Target hack is a wake-up call on privacy

Target hack is a wake-up call on privacy
MGN Online
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Saturday, January 11, 2014 - 4:27pm

Think twice next time a store asks for your phone number, email or zip code.

If you fork it over, you're feeding the beast of consumer data collection -- and putting your own information at risk.

Target's disclosure that credit card thieves hacked a database of 70 million customers is a wake-up call.

"It's like an arms race for consumers' information at this point," said Susan Grant, an advocate for the Consumer Federation of America.

It's become standard for many retailers to ask for personal details at checkout. Then there's online shopping, in which you have to turn over certain info. Among other things, stores want the information so they can shower you with catalogs and emails.

The problem is that you are trusting the stores to safeguard it. Criminals who steal your credit or debit card information can do more damage if they have your contact information. It's easier for them to commit fraud or even trick you into revealing more via fake emails, letters and phone calls.

Your information is "toxic" if it gets in the wrong hands, said Rob Shavell, CEO of Abine, a company whose software enhances privacy while shopping. "The more of it they store, the more it becomes a danger to the consumer and the business."

The idea behind Abine shows just how far wholesale data collection has gone. The service lets you create a shopping avatar -- with its own new phone number, address and credit card -- to create more distance between you and the retailer.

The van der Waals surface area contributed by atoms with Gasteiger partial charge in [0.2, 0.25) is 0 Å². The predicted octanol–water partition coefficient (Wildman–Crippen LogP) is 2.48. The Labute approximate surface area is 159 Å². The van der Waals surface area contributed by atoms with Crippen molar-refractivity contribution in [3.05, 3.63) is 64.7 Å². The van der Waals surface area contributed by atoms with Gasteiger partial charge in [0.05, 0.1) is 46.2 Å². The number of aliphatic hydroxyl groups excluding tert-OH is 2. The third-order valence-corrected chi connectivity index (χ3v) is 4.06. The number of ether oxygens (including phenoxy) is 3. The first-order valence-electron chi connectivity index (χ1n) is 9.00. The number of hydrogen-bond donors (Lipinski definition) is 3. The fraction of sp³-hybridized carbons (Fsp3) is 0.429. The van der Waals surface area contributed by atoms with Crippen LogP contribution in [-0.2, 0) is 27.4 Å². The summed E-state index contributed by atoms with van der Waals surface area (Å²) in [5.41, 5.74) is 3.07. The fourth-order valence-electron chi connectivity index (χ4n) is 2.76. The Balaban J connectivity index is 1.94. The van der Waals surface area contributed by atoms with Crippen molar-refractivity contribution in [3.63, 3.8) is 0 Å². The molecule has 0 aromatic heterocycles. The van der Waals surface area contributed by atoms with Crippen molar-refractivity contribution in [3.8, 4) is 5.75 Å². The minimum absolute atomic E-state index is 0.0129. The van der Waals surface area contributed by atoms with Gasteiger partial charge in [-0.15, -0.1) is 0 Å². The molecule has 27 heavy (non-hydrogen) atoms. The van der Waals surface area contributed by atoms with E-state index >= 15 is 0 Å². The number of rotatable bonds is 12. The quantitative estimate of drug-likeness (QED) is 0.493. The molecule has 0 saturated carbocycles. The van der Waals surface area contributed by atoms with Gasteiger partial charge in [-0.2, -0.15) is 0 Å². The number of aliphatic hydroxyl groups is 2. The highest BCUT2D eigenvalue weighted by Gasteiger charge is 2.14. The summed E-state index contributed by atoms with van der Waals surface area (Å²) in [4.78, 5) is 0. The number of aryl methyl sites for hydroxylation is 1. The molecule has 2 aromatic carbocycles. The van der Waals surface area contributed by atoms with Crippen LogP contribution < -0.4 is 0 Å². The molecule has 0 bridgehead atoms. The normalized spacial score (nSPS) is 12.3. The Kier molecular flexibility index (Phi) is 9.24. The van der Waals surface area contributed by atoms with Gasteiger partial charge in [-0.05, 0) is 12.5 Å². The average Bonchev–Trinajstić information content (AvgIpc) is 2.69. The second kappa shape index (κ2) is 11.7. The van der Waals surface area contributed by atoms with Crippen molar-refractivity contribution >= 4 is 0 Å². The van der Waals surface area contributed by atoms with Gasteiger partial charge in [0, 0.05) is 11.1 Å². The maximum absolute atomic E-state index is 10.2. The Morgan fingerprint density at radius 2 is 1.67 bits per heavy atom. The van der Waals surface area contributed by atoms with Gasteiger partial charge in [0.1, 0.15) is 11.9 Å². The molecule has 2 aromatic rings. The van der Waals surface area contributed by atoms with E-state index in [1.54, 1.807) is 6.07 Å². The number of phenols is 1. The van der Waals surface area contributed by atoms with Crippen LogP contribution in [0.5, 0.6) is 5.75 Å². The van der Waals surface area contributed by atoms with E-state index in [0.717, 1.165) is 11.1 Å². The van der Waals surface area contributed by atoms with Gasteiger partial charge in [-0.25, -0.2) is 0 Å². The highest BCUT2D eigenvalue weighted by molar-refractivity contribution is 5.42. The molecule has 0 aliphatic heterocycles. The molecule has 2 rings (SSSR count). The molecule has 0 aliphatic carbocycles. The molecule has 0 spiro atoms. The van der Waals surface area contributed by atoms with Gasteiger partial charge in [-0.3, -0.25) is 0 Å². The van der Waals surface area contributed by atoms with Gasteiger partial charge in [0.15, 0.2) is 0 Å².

Data brokers and marketing companies know that customers feel uncomfortable about sharing too much.

They advise retailers to ask for your zip code -- then take your name from your credit card's magnetic stripe. The company can later use that information to find your exact address.

Security experts say the industry is often too lax about protecting data and that regulations are lagging way behind.

Grant, the consumer advocate, said there's a patchwork of state laws regarding mass data breaches, such as those that require companies to inform people when their privacy has been violated. She wants national laws that would limit how companies collect data in the first place, how long they keep it, and establish liability if they lose it.

"The stakes are much higher now," said John Simpson, a privacy advocate at Consumer Watchdog. "They claim they need all this data for legitimate business purposes. But if they're going to gather the data, that requires a level of cybersecurity a number of companies haven't been able to meet." 

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